Pre-election Suits: How Constitution’s 4th Alteration Dashed Politicians’ Hope

                            

Supporters of Mr Segun Abraham, an aspirant to the office of the Governor of Ondo State in 2016, had erupted in jubilation when the Supreme Court in its judgement of March 23, 2018, gave them the first major victory in a legal battle against Governor Rotimi Akeredolu.

About one year and five months earlier, Abraham, who was the first runner-up in the September 3, 2016 governorship primary of the All Progressives Congress in Ondo State, had filed a suit before the Federal High Court in Abuja, seeking an order nullifying Akeredolu’s emergence as the governorship candidate of the party ahead of the November 26, 2016 governorship election in the state.

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Akeredolu, as the APC candidate, had gone ahead to win the November 26, 2016 election.

But Abraham, whose suit continued after the poll, had urged the court to, among others, declare that the primary, which produced Akeredolu, was held in violation of provisions of the APC’s Electoral Guidelines for Governorship primary election 2014.

He said the primary also flouted the party’s constitution and was therefore invalid and incapable of validly producing Akeredolu as the party’s governorship candidate.
The suit faced its first test when Akeredolu proceeded to the Court of Appeal in Abuja to challenge the Federal High Court’s order permitting the plaintiff to serve him with the papers filed in the suit through substituted means.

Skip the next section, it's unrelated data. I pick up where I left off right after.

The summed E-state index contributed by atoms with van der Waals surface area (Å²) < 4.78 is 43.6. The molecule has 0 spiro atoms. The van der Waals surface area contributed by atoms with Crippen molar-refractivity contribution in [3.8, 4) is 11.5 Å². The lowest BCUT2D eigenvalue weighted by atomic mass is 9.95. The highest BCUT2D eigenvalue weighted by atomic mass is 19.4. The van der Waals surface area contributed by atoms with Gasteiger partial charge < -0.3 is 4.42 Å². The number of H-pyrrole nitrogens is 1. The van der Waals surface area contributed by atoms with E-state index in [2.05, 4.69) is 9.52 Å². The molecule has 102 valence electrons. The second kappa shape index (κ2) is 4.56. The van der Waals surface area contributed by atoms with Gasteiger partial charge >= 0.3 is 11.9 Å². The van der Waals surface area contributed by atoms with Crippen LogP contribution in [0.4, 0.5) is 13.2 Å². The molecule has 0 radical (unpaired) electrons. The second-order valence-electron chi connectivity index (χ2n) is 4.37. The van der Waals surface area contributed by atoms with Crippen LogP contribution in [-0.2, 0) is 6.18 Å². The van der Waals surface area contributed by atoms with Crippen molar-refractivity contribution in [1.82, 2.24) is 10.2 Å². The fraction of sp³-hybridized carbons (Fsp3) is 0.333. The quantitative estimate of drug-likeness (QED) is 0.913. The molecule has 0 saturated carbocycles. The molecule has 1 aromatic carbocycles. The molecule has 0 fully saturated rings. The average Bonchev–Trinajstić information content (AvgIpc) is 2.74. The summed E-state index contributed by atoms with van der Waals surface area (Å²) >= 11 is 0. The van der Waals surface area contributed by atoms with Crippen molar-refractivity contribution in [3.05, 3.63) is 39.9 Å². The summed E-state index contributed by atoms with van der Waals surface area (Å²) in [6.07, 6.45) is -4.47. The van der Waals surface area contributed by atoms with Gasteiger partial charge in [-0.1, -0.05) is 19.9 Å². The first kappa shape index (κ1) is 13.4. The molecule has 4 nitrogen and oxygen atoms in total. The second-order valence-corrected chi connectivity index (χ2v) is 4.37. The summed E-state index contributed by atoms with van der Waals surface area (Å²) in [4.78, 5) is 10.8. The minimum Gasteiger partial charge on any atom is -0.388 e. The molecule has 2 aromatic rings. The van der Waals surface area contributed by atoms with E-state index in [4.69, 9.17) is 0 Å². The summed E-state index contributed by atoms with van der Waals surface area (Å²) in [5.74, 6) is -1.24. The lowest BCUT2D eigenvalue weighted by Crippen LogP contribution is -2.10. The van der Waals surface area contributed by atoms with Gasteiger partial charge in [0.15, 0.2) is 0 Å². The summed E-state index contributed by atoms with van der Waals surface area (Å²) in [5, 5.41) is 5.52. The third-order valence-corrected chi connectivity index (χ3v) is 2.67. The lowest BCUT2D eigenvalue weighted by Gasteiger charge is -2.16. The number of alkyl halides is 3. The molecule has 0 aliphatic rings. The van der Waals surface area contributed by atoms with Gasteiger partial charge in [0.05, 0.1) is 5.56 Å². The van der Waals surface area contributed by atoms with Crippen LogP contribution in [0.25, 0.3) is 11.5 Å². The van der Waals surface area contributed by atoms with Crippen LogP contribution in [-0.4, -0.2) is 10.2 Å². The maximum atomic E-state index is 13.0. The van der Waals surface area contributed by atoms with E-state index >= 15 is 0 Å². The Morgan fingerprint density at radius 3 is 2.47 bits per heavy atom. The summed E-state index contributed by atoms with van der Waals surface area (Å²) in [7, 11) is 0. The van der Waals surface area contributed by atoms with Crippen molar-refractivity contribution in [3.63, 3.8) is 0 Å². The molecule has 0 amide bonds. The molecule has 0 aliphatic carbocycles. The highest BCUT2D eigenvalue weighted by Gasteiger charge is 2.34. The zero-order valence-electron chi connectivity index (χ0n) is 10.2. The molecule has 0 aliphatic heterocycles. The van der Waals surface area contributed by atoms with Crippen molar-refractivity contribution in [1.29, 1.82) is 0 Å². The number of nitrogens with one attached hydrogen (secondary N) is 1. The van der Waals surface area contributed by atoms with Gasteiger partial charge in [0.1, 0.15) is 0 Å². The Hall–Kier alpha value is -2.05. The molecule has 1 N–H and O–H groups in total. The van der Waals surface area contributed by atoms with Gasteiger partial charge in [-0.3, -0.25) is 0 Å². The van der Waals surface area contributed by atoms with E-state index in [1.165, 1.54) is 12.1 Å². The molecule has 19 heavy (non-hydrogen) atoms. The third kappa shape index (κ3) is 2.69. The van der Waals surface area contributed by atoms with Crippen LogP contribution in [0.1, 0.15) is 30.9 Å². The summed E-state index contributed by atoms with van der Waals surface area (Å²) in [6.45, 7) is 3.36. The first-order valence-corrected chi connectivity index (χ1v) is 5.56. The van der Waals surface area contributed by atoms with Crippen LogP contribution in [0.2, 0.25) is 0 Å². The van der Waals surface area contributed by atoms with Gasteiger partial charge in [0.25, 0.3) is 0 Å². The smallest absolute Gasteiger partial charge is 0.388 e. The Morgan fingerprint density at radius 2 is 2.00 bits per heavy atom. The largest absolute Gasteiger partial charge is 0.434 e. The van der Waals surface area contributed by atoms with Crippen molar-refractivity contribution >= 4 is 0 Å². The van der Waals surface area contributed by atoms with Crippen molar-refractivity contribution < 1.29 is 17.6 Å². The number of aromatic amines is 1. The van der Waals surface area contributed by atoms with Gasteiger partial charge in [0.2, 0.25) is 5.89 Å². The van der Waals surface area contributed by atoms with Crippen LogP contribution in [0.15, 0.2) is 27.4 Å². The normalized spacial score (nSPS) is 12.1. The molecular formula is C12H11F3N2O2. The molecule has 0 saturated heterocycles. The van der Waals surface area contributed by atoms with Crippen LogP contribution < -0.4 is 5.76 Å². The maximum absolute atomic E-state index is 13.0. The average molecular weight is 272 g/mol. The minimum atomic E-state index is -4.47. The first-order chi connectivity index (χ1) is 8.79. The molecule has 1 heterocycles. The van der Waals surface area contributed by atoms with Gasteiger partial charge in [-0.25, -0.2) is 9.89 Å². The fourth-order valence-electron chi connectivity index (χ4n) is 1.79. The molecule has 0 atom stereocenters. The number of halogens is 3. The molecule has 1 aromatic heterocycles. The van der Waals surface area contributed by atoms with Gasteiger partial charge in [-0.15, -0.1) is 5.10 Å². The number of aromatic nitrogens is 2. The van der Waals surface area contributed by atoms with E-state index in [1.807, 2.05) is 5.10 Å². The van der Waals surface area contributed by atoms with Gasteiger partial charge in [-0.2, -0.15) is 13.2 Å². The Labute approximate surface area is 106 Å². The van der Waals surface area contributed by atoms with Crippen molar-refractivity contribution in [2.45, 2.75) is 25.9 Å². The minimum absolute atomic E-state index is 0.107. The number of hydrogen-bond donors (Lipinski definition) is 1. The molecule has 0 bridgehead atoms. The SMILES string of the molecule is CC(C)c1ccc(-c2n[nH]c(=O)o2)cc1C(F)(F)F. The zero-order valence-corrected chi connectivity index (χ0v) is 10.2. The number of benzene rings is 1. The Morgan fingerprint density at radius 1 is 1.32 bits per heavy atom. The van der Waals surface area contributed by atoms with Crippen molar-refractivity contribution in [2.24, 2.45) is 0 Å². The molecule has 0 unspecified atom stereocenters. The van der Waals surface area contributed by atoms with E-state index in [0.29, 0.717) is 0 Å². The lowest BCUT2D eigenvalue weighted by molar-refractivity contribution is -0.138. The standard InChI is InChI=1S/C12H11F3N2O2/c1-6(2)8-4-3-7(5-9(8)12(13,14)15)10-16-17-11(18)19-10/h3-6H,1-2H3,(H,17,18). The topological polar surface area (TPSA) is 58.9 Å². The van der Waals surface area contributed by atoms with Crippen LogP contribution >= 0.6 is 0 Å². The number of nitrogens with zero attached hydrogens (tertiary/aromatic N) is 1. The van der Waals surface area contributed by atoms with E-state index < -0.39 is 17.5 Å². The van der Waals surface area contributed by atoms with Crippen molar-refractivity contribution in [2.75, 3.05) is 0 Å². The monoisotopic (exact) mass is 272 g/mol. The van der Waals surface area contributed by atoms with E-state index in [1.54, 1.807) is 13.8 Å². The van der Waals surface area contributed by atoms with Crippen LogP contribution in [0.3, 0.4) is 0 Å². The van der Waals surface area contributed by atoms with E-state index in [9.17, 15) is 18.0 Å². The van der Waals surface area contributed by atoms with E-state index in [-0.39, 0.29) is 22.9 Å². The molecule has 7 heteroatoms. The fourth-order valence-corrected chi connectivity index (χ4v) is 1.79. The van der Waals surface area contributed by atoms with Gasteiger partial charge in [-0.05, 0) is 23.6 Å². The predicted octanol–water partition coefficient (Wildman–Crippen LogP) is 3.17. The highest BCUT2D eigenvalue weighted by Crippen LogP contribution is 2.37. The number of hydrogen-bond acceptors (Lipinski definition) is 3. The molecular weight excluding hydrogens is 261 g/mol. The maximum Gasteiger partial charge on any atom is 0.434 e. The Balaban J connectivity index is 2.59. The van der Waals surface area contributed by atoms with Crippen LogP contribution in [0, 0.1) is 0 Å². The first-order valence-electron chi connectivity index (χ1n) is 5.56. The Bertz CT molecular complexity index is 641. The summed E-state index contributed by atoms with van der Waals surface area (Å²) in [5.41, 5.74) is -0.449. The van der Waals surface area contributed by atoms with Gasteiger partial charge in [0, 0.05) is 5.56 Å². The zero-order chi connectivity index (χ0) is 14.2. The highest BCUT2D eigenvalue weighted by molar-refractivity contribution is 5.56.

The governor lost at the Court of Appeal and subsequently went to the Supreme Court, which also dismissed his appeal in its March 23, 2018 judgment.
After the apex court’s verdict, Abraham’s suit surmounted another legal obstacle of a preliminary objection.
Ruling in favour of Abraham, Justice Nnamdi Dimgba of the Federal High Court in Abuja dismissed the preliminary object in a ruling of November 9, 2018.
The suit, at the level of the Federal High Court, also survived another legal attack anchored on the new provisions of the Fourth Alteration to the Constitution, which introduced the time limit within which a pre-election case, like Abraham’s, should be filed and decided.
But by the time the matter got to the Supreme Court, the new constitutional provision had been interpreted by the apex court to be applicable to all pre-election cases that preceded the 4th Alteration to the Constitution.
Therefore, it was to the disappointment of Abraham and his supporters that the Supreme Court, on March 5, 2019, dismissed the suit on the grounds that it was not filed within 14 days of the arising of the cause of action.
By this development, all the efforts Abraham had put into pursuing the suit for over two years, which was about half way into Akeredolu’s tenure, turned out to be a labour in vain.

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